It is crucial to educate and inform your residents on how to keep themselves safe. Communicating to the residents clear and straightforward guidance on checking that their smoke alarms are working, the importance of not damaging fire safety equipment in communal areas, and the risks associated with wedging open fire doors are all practical examples.

Some fire protection companies, such as Harmony, offer a dedicated resident liaison team to help facilitate communication and engagement. You can put simple measures in place, such as leaflets through doors, notices in communal areas, and holding an open night with your fire safety specialist or supplier for demonstration. With the digital world, we live in now, sharing video demonstrations can also be an effective tool.

You can get the residents/tenants more involved and engaged in several ways.

  •  Giving plenty of notice prior to starting the work, such as notices distributed around the buildings, leaflet drops, setting up drop-in sessions or even going that one step further and calling in on each resident to explain details of work – people love face-to-face contact and to feel involved.
  • Conducting surveys about their needs, or those of the community – what they think is lacking in regards to the safety of their building. We have found that this is a great way to obtain the engagement of residents. This can be through phone or face-to-face interviews and will go a long way towards ensuring that everything is on track whilst demonstrating a commitment to customer satisfaction.
  • It’s good practice to tailor the messaging to the residents. Sometimes, limiting the amount of information can be better, particularly if you have elderly or less mobile residents. Informing them that premises may not be safe could increase their anxiety until the work is carried out.

Project Plan

A clearly outlined project plan will ultimately enable the project to stick within time frames, operate within the agreed budget, and ensure the least disruption to residents.

At any time, a site may have several contractors working alongside each other. A clearly communicated project timetable covering all contractors enables everyone on site to know who should be where, when and the appropriate access they need for designated areas.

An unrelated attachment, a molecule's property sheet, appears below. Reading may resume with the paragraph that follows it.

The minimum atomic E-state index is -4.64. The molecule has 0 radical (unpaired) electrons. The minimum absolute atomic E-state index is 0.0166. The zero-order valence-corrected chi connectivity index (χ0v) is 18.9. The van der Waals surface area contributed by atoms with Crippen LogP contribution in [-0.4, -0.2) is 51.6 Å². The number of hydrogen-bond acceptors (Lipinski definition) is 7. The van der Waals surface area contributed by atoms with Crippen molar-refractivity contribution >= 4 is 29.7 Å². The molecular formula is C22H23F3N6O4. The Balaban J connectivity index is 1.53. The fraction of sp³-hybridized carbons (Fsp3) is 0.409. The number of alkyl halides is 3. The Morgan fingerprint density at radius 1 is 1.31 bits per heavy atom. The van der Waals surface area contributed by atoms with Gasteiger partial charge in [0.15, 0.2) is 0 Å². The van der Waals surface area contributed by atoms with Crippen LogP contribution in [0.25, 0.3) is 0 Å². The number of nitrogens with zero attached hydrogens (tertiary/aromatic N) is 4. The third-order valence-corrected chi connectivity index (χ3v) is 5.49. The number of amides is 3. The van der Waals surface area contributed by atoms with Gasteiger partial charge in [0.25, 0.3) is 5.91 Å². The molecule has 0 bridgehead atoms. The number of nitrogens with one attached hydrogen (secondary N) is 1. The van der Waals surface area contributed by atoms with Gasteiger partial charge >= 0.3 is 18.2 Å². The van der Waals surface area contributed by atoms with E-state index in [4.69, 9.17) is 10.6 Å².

A “schedule of works” is a key component of the project plan contributing to the safety of employees, contractors, and residents. All the parties need to know when live working is underway, enabling access to the property for a timely installation for the contractor and equally so that the resident is not left in limbo, waiting for works to complete.

Having consistent, clear communication for all stakeholders is part of the project plan and is critical to achieving key milestones and keeping to the budget. Having a Resident Liaison Officer and/or having a dedicated resident liaison team is a crucial link between yourselves, your landlord and the project team carrying out the works and are, for us, the unsung heroes of successful project delivery. 

Unhappy residents can cause long delays to the work you are having carried out, adding unnecessary cost and time to the original scope. By getting the residents and tenants involved early, you are only benefitting the process.

To Conclude

By following these four pillars, you can ensure that your staff and residents are not only aware but also educated regarding fire safety, making the journey to compliance much smoother. 

If you have any questions regarding your fire safety strategy, you can contact us here.

Leave a comment

Your email address will not be published. Required fields are marked *